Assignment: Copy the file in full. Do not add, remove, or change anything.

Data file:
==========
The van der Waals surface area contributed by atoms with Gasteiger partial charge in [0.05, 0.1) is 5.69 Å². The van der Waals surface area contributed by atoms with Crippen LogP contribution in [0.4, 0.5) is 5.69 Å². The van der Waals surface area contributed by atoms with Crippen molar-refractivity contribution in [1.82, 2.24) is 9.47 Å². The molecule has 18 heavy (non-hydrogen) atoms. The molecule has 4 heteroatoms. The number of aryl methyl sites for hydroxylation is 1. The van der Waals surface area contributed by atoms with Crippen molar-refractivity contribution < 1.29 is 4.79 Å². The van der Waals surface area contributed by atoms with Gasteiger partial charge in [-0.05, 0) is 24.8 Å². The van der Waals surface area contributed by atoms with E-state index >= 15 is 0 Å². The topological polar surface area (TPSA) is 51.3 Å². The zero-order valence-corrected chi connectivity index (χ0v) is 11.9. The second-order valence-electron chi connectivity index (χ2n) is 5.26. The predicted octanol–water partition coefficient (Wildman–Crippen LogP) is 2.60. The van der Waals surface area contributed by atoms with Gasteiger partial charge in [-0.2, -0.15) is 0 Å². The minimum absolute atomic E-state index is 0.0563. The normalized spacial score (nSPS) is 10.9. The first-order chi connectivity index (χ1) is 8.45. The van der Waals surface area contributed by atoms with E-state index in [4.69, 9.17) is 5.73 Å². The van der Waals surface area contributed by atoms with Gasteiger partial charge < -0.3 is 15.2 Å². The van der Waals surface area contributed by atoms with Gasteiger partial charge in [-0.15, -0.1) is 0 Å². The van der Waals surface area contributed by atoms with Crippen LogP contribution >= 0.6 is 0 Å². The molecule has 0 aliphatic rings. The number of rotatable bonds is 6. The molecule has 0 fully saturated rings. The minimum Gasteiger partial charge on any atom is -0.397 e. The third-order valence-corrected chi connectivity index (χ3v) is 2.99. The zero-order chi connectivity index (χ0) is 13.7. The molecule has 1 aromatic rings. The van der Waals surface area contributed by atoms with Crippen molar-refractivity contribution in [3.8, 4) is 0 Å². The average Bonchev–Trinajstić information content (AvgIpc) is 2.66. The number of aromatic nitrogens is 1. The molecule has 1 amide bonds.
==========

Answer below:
The van der Waals surface area contributed by atoms with Gasteiger partial charge in [0.05, 0.1) is 5.69 Å². The van der Waals surface area contributed by atoms with Crippen LogP contribution in [0.4, 0.5) is 5.69 Å². The van der Waals surface area contributed by atoms with Crippen molar-refractivity contribution in [1.82, 2.24) is 9.47 Å². The molecule has 18 heavy (non-hydrogen) atoms. The molecule has 4 heteroatoms. The number of aryl methyl sites for hydroxylation is 1. The van der Waals surface area contributed by atoms with Crippen molar-refractivity contribution < 1.29 is 4.79 Å². The van der Waals surface area contributed by atoms with Gasteiger partial charge in [-0.05, 0) is 24.8 Å². The van der Waals surface area contributed by atoms with E-state index >= 15 is 0 Å². The topological polar surface area (TPSA) is 51.3 Å². The zero-order valence-corrected chi connectivity index (χ0v) is 11.9. The second-order valence-electron chi connectivity index (χ2n) is 5.26. The predicted octanol–water partition coefficient (Wildman–Crippen LogP) is 2.60. The van der Waals surface area contributed by atoms with Gasteiger partial charge in [-0.2, -0.15) is 0 Å². The minimum absolute atomic E-state index is 0.0563. The normalized spacial score (nSPS) is 10.9. The first-order chi connectivity index (χ1) is 8.45. The van der Waals surface area contributed by atoms with E-state index in [4.69, 9.17) is 5.73 Å². The van der Waals surface area contributed by atoms with Gasteiger partial charge < -0.3 is 15.2 Å². The van der Waals surface area contributed by atoms with Gasteiger partial charge in [-0.15, -0.1) is 0 Å². The van der Waals surface area contributed by atoms with Crippen LogP contribution >= 0.6 is 0 Å². The molecule has 0 aliphatic rings. The number of rotatable bonds is 6. The molecule has 0 fully saturated rings. The minimum Gasteiger partial charge on any atom is -0.397 e. The third-order valence-corrected chi connectivity index (χ3v) is 2.99. The zero-order chi connectivity index (χ0) is 13.7. The molecule has 1 aromatic rings. The van der Waals surface area contributed by atoms with Crippen molar-refractivity contribution in [3.8, 4) is 0 Å². The average Bonchev–Trinajstić information content (AvgIpc) is 2.66. The number of aromatic nitrogens is 1. The molecule has 1 amide bonds.